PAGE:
Magic Words as Pulls
In social interactions, “pulling” is a maneuver that prompts other parties to ask a question that a person wants to answer. An obvious example:
Me: Hey! Do you have a twin sibling?
Friend: No. Do you?
Me: Yes! Of course, Robert is the best twin brother I could ask for. We went to the beach yesterday …
In this example, I wanted to talk about my twin brother, but have no avenue to talk about it without prompting. So I use a pull to guide the conversation in that direction so I could talk about it.
Sometimes explainers will also have information they want to present, but have no prompting question to dive further into a particular area. So they use Magic Words as pulls to prompt a discussion or explanation. Assuming you don’t know anything about Cassandra, could you detect the magic in this sentence?
“Oh yeah, even though data is denormalized across multiple tables, you can use batch queries to maintain consistency across multiple tables.”
As an explainer myself in this situation, I would love to talk about batch queries and how they work, but if people treat “batch queries” as an explanation and not a Magic Word, then they won’t ask the question I intended on answering. I’m not even given the opportunity to explain something that can clear confusion, even though I really, really want to.
Magic Words as Attire
Like how we dress up ourselves to impress others, it’s very natural for people to dress up their explanations with Magic Words. It makes them look smart and cool. Not only is this a disservice to your explainee, it can set off a condescending tone, which people will definitely not appreciate.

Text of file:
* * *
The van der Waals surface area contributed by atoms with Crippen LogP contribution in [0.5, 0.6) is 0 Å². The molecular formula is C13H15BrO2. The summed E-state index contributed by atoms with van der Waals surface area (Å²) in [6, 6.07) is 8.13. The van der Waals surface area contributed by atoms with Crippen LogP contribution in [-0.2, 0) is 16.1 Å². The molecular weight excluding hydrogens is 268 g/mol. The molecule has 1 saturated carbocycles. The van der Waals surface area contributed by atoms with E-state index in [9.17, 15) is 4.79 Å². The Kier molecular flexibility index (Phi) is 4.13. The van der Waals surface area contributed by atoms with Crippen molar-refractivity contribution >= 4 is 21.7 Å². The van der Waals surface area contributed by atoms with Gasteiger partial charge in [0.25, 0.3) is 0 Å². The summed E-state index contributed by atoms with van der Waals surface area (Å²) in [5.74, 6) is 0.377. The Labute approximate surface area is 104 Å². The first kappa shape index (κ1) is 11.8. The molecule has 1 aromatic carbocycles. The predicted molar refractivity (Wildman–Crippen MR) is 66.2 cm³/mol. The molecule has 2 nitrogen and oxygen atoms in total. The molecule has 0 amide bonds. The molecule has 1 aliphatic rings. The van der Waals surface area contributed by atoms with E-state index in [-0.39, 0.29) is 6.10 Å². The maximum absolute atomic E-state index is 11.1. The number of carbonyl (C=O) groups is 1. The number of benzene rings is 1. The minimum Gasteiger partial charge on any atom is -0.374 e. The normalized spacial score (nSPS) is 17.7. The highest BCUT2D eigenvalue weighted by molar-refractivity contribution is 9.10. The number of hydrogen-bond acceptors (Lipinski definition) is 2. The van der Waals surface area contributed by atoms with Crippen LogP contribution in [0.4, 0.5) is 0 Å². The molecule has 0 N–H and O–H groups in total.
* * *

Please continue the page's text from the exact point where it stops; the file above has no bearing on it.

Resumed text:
How I’m combating Magic Words
Once I detect magic, the way I’m combating Magic Words is by focusing on the magical word. Some phrases I like to use are:
“What do you mean by
“Could you substitute the definition for the word here?”
<magic word>, do you mean
<my understanding of magic word>.”
“When you say , I’m thinking . Is that correct?”
To combat looking or feeling dumb, I remind myself that I value truth and understanding more than I care about looking dumb or feeling insecure. I adopt an omnivorous attitude towards valuable information. I don’t really care why someone is using Magic Words. I’ll extract knowledge in whatever form I receive it in.
As much of a problem magic words are, I want to re-emphasize that using Magic Words is natural and easy, and I’m not faulting individuals who use them. Let’s all be better at detecting magic so we can help each other become better thinkers!
“Mysterious Answers” — Good sequence of articles that codify lots of different types of magical explanations.
“Semantic Diffusion” — When words are used in more and more unsuitable contexts, it suffers from semantic diffusion. The worst transgression of this (in my opinion) is the term “love.””Love” is used for anything and everything that the word by itself has very little precision in meaning.